Larger-scale music arrived courtesy of a 176.4k/24-bit Reference Recording of Rachmaninoff’s Symphonic Dances, performed by Eiji Oue and the Minnesota Orchestra. The ProLogue Premium conveys the first movement’s low-frequency slam without running out of gas. Moreover, Bach’s Gigue Fugue, from the ultra-demanding Pipes Rhode Island, more than amply fills my modest-sized room with the dynamic sounds of the English Renaissance organ in St. Paul’s Church in Wickford, RI.

Is it Moon Glow or Memorex?

When comparing the ProLogue Premium with my reference unit, the Class A Pass INT-30A, the worlds of tubes and transistors seemingly converge. The Pass sounds non-solid-state and the Prologue Premium non-tube-like. The evaluation also shows how power ratings can be misleading, especially given the nominal five-watt output difference between the two amps. In recordings with heavier bass passages, like the Rachmaninoff disc, the Pass brings out more low-end oomph and overall space. In voice reproduction, a critical issue for testing audio gear, the ProLogue Premium behaves well, yielding little, if any, ground in warmth to the Pass.

The ProLogue Premium performs well beyond its real-word price tag. A hale and hearty pentode pumper, it’s well up to the task of keeping content my Mani-2 Signature speakers. Of course, before opting for such an amplifier rated on the lower side of the power curve, careful consideration must be given to room size, speaker sensitivity, and listening habits. Remember, 35 watts per channel can’t do everything.

Still, compared with other similarly priced products, the ProLogue Premium is considerably overbuilt. The onboard protection circuitry gives considerable ease to my concerns about tube equipment. Better yet, none of the proprietary protection circuits entered the picture during my evaluation, which should reassure any prospective owner that the integrated claims the reliability of most solid-state gear. Further reassurance against field failures comes via PrimaLuna’s tube selection. On average, the company rejects 40% of manufactured tubes—not due to defects but because they don’t meet the company’s high standards. The ProLogue Premium definitely meets mine.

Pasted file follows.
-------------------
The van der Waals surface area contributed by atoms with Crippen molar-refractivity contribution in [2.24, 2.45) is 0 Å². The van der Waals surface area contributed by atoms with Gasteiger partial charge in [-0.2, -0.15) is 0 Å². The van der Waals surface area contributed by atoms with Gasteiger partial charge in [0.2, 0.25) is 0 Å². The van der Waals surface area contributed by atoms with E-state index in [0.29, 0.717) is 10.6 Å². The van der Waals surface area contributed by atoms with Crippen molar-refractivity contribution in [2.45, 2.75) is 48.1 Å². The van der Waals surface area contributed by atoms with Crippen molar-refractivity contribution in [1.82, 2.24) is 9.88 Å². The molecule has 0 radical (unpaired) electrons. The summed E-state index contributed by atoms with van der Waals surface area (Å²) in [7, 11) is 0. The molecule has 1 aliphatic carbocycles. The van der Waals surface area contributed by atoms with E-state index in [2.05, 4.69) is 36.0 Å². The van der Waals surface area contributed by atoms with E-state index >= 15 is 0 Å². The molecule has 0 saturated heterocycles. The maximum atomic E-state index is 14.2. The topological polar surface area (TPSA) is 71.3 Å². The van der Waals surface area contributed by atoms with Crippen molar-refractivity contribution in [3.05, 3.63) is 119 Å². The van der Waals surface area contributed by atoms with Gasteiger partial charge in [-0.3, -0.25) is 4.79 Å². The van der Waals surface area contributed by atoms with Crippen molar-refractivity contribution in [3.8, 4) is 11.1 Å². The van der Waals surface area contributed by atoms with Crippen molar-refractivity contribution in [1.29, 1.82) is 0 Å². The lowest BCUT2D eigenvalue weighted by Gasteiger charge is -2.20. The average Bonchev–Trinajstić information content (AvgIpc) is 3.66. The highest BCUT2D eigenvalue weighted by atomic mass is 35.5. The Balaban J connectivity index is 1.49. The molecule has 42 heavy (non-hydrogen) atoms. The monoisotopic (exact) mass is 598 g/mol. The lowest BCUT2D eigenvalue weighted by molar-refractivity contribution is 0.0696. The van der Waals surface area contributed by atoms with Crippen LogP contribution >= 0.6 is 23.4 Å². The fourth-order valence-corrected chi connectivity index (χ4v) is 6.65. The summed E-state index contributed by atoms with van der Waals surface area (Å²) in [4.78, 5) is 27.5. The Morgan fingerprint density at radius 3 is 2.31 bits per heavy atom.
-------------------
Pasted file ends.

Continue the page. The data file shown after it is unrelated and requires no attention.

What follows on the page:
Additional Comments

By Jeff Dorgay

Attention vacuum-tube amplification newbies and all other concerned parties: My first PrimaLuna Product, the ProLogue One integrated amplifier, is still going strong after almost nine years of constant play. It’s had an interesting trip, going from TONEAudio’s headquarters to our first music editor’s office (where it was rarely turned off) to my niece’s living room, where it still plays eight-to-ten hours a day. Other than a new set of EL-34 output tubes installed in 2010, it has run faithfully without as much as a hiccup.

Where the original ProLogue has a warmer overall sound overall, the Premium features more extension at both ends of the frequency range and more immediacy—thanks to the updated circuit and larger transformers. Having exchanged the EL-34s for KT88s and 6L6s, I prefer the tonality of the EL-34. In a modest-sized room with a great pair of mini monitors (I used the outstanding Penaudio Cenyas for my listening), this amp is all you need to rock the house.  Should your tastes veer more towards Van Halen than Vivaldi, the ProLogue Premium will please you.

Based on my 2004 review for the magazine, the original ProLogue received a Product of the Year Award from The Absolute Sound. The new Premium version costs more, but still offers an audio experience unmatched for the price. I’m happy to grant this integrated an Exceptional Value Award for 2012. Like the legendary tube amplifiers from McIntosh and Marantz, it’s an amplifier you can hand down to your family members through the years.

PrimaLuna Prologue Premium Integrated Amplifier

MSRP: $2299 (USD)

PrimaLuna USA


Digital Source Logitech Squeezebox Touch    PS Audio PerfectWave Transport/DAC (Mk  II)   Oppo BDP-95
Speakers Totem Mani-2 Signature     Silverline Audio Minuet Supreme
Power Conditioner Running Springs Audio Elgar
Cables Nordost Valhalla    Nordost Frey
Power Cords Nordost Valhalla    Nordost Brahma    Nordost Vishnu